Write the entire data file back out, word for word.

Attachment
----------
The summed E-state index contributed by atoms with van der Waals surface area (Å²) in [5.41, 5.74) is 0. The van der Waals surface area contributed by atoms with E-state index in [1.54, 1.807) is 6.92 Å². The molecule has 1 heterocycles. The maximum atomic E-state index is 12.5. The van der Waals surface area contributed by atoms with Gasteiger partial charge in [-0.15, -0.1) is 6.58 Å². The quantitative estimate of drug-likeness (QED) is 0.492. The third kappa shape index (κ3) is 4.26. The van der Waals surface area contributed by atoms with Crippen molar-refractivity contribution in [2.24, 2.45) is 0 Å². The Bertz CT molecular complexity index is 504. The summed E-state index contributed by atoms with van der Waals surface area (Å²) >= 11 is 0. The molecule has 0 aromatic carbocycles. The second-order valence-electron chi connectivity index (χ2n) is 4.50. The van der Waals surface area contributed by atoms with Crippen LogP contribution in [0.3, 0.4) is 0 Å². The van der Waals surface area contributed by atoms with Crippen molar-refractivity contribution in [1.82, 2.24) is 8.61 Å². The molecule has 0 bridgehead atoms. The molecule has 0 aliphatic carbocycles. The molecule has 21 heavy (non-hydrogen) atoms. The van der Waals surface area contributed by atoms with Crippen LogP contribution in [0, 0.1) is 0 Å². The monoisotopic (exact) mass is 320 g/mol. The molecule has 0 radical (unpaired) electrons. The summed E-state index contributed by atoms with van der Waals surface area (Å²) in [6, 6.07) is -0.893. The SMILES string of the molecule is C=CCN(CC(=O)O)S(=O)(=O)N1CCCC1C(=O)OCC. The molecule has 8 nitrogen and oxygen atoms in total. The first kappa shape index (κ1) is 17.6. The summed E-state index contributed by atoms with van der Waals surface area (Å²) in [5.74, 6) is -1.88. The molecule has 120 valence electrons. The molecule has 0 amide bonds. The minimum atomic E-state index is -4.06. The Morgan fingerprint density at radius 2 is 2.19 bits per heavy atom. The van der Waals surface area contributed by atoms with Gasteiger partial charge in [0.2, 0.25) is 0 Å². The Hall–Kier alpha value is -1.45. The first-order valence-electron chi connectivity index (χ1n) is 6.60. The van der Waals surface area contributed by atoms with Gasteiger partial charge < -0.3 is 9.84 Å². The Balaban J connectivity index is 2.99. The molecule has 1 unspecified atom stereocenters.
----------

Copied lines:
The summed E-state index contributed by atoms with van der Waals surface area (Å²) in [5.41, 5.74) is 0. The van der Waals surface area contributed by atoms with E-state index in [1.54, 1.807) is 6.92 Å². The molecule has 1 heterocycles. The maximum atomic E-state index is 12.5. The van der Waals surface area contributed by atoms with Gasteiger partial charge in [-0.15, -0.1) is 6.58 Å². The quantitative estimate of drug-likeness (QED) is 0.492. The third kappa shape index (κ3) is 4.26. The van der Waals surface area contributed by atoms with Crippen molar-refractivity contribution in [2.24, 2.45) is 0 Å². The Bertz CT molecular complexity index is 504. The summed E-state index contributed by atoms with van der Waals surface area (Å²) >= 11 is 0. The molecule has 0 aromatic carbocycles. The second-order valence-electron chi connectivity index (χ2n) is 4.50. The van der Waals surface area contributed by atoms with Crippen LogP contribution in [0.3, 0.4) is 0 Å². The van der Waals surface area contributed by atoms with Crippen molar-refractivity contribution in [1.82, 2.24) is 8.61 Å². The molecule has 0 bridgehead atoms. The molecule has 0 aliphatic carbocycles. The molecule has 21 heavy (non-hydrogen) atoms. The van der Waals surface area contributed by atoms with Crippen LogP contribution in [0, 0.1) is 0 Å². The monoisotopic (exact) mass is 320 g/mol. The molecule has 0 radical (unpaired) electrons. The summed E-state index contributed by atoms with van der Waals surface area (Å²) in [6, 6.07) is -0.893. The SMILES string of the molecule is C=CCN(CC(=O)O)S(=O)(=O)N1CCCC1C(=O)OCC. The molecule has 8 nitrogen and oxygen atoms in total. The first kappa shape index (κ1) is 17.6. The summed E-state index contributed by atoms with van der Waals surface area (Å²) in [5.74, 6) is -1.88. The molecule has 120 valence electrons. The molecule has 0 amide bonds. The minimum atomic E-state index is -4.06. The Morgan fingerprint density at radius 2 is 2.19 bits per heavy atom. The van der Waals surface area contributed by atoms with Gasteiger partial charge in [0.2, 0.25) is 0 Å². The Hall–Kier alpha value is -1.45. The first-order valence-electron chi connectivity index (χ1n) is 6.60. The van der Waals surface area contributed by atoms with Gasteiger partial charge < -0.3 is 9.84 Å². The Balaban J connectivity index is 2.99. The molecule has 1 unspecified atom stereocenters.